A local bakery is taking a DIY approach to making the sweet treat for its cheesecake fans.
The cheesecake makers are using baking soda to make a unique recipe that is infused with a delicious taste of homemade cheesecakes.
News.co.au asked the bakery if they could make the recipe themselves, but the bakery says they have no interest in selling the recipe.
“I can’t afford to buy a cake mould, so it’s a pretty expensive DIY project,” bakery owner Rachel Pyle said.
“We can’t buy the cake mould so we’re going to make our own, we just need a good, cheap, portable cake mould.”
A cheesecake maker uses baking soda in a homemade recipe that tastes sweet.
News of the baking soda bath has been making the rounds on social media and has garnered thousands of likes on Instagram and Facebook.
“It’s really a lovely experience, I love it when people have something that’s homemade,” bakery worker and vegan chef Tracey Hatton said.
“I’ve had people come up to me and say they were making it at home.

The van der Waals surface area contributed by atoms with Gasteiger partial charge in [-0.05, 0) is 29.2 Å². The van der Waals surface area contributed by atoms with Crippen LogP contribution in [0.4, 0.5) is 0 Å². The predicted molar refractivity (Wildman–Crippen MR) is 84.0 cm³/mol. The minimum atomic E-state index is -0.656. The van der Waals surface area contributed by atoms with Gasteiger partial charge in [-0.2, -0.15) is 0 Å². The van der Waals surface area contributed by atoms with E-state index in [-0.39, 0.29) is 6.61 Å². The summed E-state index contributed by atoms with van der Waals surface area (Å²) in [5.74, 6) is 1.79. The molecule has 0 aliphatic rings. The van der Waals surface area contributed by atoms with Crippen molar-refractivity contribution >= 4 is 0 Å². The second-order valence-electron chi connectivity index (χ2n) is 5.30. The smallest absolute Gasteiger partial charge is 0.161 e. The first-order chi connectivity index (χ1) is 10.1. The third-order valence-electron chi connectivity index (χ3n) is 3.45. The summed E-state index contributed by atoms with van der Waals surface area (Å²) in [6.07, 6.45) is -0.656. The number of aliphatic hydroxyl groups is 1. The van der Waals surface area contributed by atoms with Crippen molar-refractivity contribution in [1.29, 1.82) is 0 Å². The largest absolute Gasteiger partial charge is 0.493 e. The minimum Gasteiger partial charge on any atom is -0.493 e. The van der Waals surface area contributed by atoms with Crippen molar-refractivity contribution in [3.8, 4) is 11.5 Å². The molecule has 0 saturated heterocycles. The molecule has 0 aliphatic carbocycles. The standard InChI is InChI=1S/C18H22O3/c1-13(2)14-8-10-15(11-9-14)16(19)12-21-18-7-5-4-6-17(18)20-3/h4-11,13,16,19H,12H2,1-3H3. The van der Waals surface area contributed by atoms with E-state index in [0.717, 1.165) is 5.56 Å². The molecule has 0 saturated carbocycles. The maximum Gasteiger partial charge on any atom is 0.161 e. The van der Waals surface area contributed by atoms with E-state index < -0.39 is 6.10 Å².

I just think it’s fantastic to see people enjoying it.”
The cheesecake maker, which was named one of the best in Australia by Life Matters magazine, is a small family business with three employees and only one day a week they work on the farm.
The bakery has been serving cheesecake to its customers for about two years.
They have had a few customers come in and say it’s the best birthday cake they’ve ever had, Hatton added.
“They love it and it’s quite filling and I can’t imagine what a cheesecake would taste like without that.”
Pyle and her family also make baked goods for their local butcher shop, but she says the best thing about cheesecake is the fact that you can get it at a good price.
“The cheese is all organic, it’s all local and the flour is all fresh, so I think it works really well,” Pyle explained.
“And it’s just delicious.”
The local butcher’s butcher shop owner, John McLeod, said the local butcher market was seeing a resurgence of local cheesecake making.
“When I first started making cheesecakias in the 1990s, we were probably in the same situation as today,” McLeod said.